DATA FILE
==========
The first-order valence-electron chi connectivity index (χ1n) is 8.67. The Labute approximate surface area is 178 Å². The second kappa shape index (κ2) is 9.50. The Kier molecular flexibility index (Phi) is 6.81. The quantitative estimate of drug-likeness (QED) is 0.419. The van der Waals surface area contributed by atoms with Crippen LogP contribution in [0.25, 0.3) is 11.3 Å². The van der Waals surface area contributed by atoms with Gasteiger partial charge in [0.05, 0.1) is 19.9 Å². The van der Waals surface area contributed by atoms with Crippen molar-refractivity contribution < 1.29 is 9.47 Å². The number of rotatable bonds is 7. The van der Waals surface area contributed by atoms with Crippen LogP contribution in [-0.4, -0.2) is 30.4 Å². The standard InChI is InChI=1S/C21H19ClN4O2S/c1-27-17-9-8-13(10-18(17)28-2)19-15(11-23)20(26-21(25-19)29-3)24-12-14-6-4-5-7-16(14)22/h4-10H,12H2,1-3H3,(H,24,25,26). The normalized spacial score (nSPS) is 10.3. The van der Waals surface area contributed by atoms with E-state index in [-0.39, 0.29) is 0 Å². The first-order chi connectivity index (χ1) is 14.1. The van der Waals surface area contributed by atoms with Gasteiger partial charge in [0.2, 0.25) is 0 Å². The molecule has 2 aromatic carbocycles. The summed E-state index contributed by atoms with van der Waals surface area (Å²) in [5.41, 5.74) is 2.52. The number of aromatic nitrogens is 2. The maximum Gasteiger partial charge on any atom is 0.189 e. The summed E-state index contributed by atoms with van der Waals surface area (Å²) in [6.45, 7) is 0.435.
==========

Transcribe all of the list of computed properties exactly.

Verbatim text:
The first-order valence-electron chi connectivity index (χ1n) is 8.67. The Labute approximate surface area is 178 Å². The second kappa shape index (κ2) is 9.50. The Kier molecular flexibility index (Phi) is 6.81. The quantitative estimate of drug-likeness (QED) is 0.419. The van der Waals surface area contributed by atoms with Crippen LogP contribution in [0.25, 0.3) is 11.3 Å². The van der Waals surface area contributed by atoms with Gasteiger partial charge in [0.05, 0.1) is 19.9 Å². The van der Waals surface area contributed by atoms with Crippen molar-refractivity contribution < 1.29 is 9.47 Å². The number of rotatable bonds is 7. The van der Waals surface area contributed by atoms with Crippen LogP contribution in [-0.4, -0.2) is 30.4 Å². The standard InChI is InChI=1S/C21H19ClN4O2S/c1-27-17-9-8-13(10-18(17)28-2)19-15(11-23)20(26-21(25-19)29-3)24-12-14-6-4-5-7-16(14)22/h4-10H,12H2,1-3H3,(H,24,25,26). The normalized spacial score (nSPS) is 10.3. The van der Waals surface area contributed by atoms with E-state index in [-0.39, 0.29) is 0 Å². The first-order chi connectivity index (χ1) is 14.1. The van der Waals surface area contributed by atoms with Gasteiger partial charge in [0.2, 0.25) is 0 Å². The molecule has 2 aromatic carbocycles. The summed E-state index contributed by atoms with van der Waals surface area (Å²) in [5.41, 5.74) is 2.52. The number of aromatic nitrogens is 2. The maximum Gasteiger partial charge on any atom is 0.189 e. The summed E-state index contributed by atoms with van der Waals surface area (Å²) in [6.45, 7) is 0.435.